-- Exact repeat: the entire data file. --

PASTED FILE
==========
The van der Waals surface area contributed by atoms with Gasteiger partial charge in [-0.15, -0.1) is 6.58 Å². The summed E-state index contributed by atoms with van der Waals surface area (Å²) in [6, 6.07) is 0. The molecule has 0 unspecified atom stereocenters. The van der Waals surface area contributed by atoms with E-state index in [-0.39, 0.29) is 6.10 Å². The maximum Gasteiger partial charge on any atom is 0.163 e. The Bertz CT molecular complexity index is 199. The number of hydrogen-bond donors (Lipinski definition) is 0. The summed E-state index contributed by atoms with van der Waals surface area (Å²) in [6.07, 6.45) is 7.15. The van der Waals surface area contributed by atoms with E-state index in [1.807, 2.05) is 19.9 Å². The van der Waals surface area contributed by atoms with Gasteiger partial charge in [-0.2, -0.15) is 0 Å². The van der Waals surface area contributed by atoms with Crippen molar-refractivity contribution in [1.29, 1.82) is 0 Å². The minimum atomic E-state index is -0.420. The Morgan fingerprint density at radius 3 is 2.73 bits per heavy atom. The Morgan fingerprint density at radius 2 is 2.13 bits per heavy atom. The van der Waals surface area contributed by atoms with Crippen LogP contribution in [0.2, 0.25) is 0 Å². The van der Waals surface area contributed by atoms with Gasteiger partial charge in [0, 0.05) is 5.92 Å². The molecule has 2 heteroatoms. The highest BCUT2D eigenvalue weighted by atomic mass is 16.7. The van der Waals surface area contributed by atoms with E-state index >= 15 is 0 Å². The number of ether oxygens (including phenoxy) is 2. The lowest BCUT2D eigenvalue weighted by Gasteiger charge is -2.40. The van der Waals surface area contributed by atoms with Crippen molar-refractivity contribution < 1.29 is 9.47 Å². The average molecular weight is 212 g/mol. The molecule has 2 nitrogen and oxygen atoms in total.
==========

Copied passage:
The van der Waals surface area contributed by atoms with Gasteiger partial charge in [-0.15, -0.1) is 6.58 Å². The summed E-state index contributed by atoms with van der Waals surface area (Å²) in [6, 6.07) is 0. The molecule has 0 unspecified atom stereocenters. The van der Waals surface area contributed by atoms with E-state index in [-0.39, 0.29) is 6.10 Å². The maximum Gasteiger partial charge on any atom is 0.163 e. The Bertz CT molecular complexity index is 199. The number of hydrogen-bond donors (Lipinski definition) is 0. The summed E-state index contributed by atoms with van der Waals surface area (Å²) in [6.07, 6.45) is 7.15. The van der Waals surface area contributed by atoms with E-state index in [1.807, 2.05) is 19.9 Å². The van der Waals surface area contributed by atoms with Gasteiger partial charge in [-0.2, -0.15) is 0 Å². The van der Waals surface area contributed by atoms with Crippen molar-refractivity contribution in [1.29, 1.82) is 0 Å². The minimum atomic E-state index is -0.420. The Morgan fingerprint density at radius 3 is 2.73 bits per heavy atom. The Morgan fingerprint density at radius 2 is 2.13 bits per heavy atom. The van der Waals surface area contributed by atoms with Crippen LogP contribution in [0.2, 0.25) is 0 Å². The van der Waals surface area contributed by atoms with Gasteiger partial charge in [0, 0.05) is 5.92 Å². The molecule has 2 heteroatoms. The highest BCUT2D eigenvalue weighted by atomic mass is 16.7. The van der Waals surface area contributed by atoms with E-state index >= 15 is 0 Å². The number of ether oxygens (including phenoxy) is 2. The lowest BCUT2D eigenvalue weighted by Gasteiger charge is -2.40. The van der Waals surface area contributed by atoms with Crippen molar-refractivity contribution < 1.29 is 9.47 Å². The average molecular weight is 212 g/mol. The molecule has 2 nitrogen and oxygen atoms in total.